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Sugar-Sweetened Beverages and Healthier Alternatives

Filed Under:
December 5, 2018

Host: Lindsey Qui, Dietetic Intern

Speaker 1: Farm and Family is a production of the Mississippi State University extension service.

Amy Myers: Today, we're talking about sugar sweetened beverages and healthier alternatives. Hello, I'm Amy Taylor Myers, and welcome to Farm and Family. Today, we're speaking with Lindsey Qui, Mississippi State University dietetic intern. Lidsey, many appealing sugar sweetened beverages and ads appear on TV, and social media, and countless kinds of sugar sweetened beverages are sold in the market. Beverage companies design their packaging to attract consumers and especially children. Can you tell me more about the evidence and science behind this recommendation?

Lindsey Qui: The latest report of childhood obesity from Centers for Disease Control and Prevention reports that the obesity rate of children and adolescents aged ten to 17 year old in Mississippi ranks number one in the nation. Sugar sweetened beverage consumption is considered as a significant contribution to childhood obesity. There are several mechanisms have been proposed to explain the association between sugar sweetened beverage and obesity. So, first, sugar sweetened beverage contain large amounts of added sugar and a few or no key nutrients, which contribute to excessive calories intake and weight gain. The second one is the rapid drop in glucose that follows the insulin response to the consumption of foods high in sugar increases hunger and may thereby increase food consumption. The third possible mechanism is the inability of fructose. It's a sugar found, and commonly used as sweetener, to stimulate hormones that help regulate satiety. In addition to obesity, high consumption of sugar sweetened beverage is closely associated with obesity related health issues such as diabetes and cardiovascular disease later in life, as well as higher dental cavities prevalence. Children who consume excessive sugar sweetened beverage are more likely to consume less other healthier drinks, such as water and milk. So that's a reason and science behind this recommendation.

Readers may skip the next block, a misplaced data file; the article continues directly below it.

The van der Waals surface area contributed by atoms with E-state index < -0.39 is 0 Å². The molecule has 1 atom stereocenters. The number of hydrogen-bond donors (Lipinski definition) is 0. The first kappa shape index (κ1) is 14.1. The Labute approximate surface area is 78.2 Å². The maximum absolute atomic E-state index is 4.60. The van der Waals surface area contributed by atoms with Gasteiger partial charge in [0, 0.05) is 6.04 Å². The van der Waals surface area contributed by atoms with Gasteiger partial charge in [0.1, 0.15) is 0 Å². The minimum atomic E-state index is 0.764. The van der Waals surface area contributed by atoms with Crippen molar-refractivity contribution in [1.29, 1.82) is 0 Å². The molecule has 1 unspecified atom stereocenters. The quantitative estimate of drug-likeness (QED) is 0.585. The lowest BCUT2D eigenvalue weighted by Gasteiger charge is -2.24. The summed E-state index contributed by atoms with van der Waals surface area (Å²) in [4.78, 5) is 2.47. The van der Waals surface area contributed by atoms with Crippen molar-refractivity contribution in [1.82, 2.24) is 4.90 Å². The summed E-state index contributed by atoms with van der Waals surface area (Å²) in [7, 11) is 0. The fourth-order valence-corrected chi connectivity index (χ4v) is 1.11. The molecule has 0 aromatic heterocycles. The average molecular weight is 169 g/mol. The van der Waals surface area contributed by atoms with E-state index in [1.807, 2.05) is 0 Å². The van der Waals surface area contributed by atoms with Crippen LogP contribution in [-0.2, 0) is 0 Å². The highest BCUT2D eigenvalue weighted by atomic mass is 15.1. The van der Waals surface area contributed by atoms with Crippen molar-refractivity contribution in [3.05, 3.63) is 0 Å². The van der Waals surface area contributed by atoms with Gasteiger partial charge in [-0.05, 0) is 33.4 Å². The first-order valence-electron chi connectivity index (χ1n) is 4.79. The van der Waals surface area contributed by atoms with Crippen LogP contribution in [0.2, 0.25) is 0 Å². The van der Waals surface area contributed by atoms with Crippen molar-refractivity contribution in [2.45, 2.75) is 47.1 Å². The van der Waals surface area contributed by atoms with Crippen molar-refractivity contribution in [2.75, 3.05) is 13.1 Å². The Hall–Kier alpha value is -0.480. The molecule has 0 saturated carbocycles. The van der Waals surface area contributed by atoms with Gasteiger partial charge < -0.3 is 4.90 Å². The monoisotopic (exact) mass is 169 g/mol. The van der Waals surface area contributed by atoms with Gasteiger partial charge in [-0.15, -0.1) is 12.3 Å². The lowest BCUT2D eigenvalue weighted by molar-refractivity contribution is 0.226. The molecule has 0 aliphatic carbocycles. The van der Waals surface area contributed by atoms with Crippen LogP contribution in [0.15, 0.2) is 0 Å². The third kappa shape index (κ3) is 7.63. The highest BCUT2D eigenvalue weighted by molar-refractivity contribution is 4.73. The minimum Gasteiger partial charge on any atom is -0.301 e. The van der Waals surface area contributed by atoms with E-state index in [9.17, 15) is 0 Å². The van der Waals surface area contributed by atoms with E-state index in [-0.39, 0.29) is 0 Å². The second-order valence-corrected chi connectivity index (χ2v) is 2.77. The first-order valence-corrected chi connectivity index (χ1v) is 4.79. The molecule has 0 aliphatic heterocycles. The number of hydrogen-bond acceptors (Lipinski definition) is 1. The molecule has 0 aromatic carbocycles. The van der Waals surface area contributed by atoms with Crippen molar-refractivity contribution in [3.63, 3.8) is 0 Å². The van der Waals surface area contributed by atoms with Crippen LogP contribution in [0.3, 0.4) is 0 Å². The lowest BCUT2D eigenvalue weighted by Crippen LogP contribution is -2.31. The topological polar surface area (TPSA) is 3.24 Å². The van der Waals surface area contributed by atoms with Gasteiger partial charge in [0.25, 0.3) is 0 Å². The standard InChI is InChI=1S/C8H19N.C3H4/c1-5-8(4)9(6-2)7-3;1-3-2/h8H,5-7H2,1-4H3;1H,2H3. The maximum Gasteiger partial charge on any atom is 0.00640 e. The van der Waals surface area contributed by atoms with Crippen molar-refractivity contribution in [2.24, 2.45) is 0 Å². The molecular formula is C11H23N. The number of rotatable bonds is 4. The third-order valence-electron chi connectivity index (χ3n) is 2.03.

Amy Myers: Okay. And could you please give us a clear definition of sugar sweetened beverages?

Lindsey Qui: Sugar sweetened beverage are those that contain caloric sweeteners and include soft drinks, soda, pop, fruit drinks that are less than 100%, punches, sport drinks, tea and coffee drinks with added caloric sweeteners, energy drinks, sweetened milks, or milk alternatives.

Amy Myers: So what are some healthier alternatives of sugar sweetened beverages?

Lindsey Qui: The first alternative I recommend is definitely water. Fruit-infused water is a very good alternative if children think plain water is tasteless. Also the low-fat, referred to 1%, or skim milk is a smart choice. Lactose free soy beverage and flavored milk with no more than 22 gram of total sugars per eight ounces portion are included as well. Milk contains key nutrients, such as vitamin D, and calcium that are good for the bone health. Also it's a very good protein source. 100% juice is another healthier alternative, but we highly recommend choosing whole fruits instead of fruit juice only for fiber and other micronutrients.

Amy Myers: So how much water should we consume, and are these alternatives enough?

Lindsey Qui: Let your thirst be your guide. Everyone's need for water varies, but generally, we recommend six to eight eight ounces glass of water per day. For low fat or fat free milk, drink at least two eight ounces glasses a day. For 100% juice, drink four to six ounces a day.

Amy Myers: Okay, and could you give me some practical strategies to decrease consumption of sugar sweetened beverages?

Lindsey Qui: Parents could make water, low fat or fat free milk, or 100% juice an easy portion in your home, and also have ready-to-go containers filled with water or healthy drinks available in a refrigerator. Also place them in lunchboxes or backpacks for easy access when children are away from home. Check the nutrition facts label to choose beverage at a grocery store. Be careful with the contents of sugar and calories in your favorite beverage. Also, parents can look for creative recipes for fruit-infused water, and getting children involved to prepare it for themselves. Some good examples include blueberry orange water, watermelon water, and strawberry lemon water. Try to explore children's favorite fruits and blend them with water to make water tastier.

Amy Myers: Today we've been speaking with Lindsey Qui, dietetic intern. I'm Amy Taylor Myers and this has been Farm and Family. Have a great day.

Speaker 1: Farm and Family is a production of the Mississippi State University extension service.

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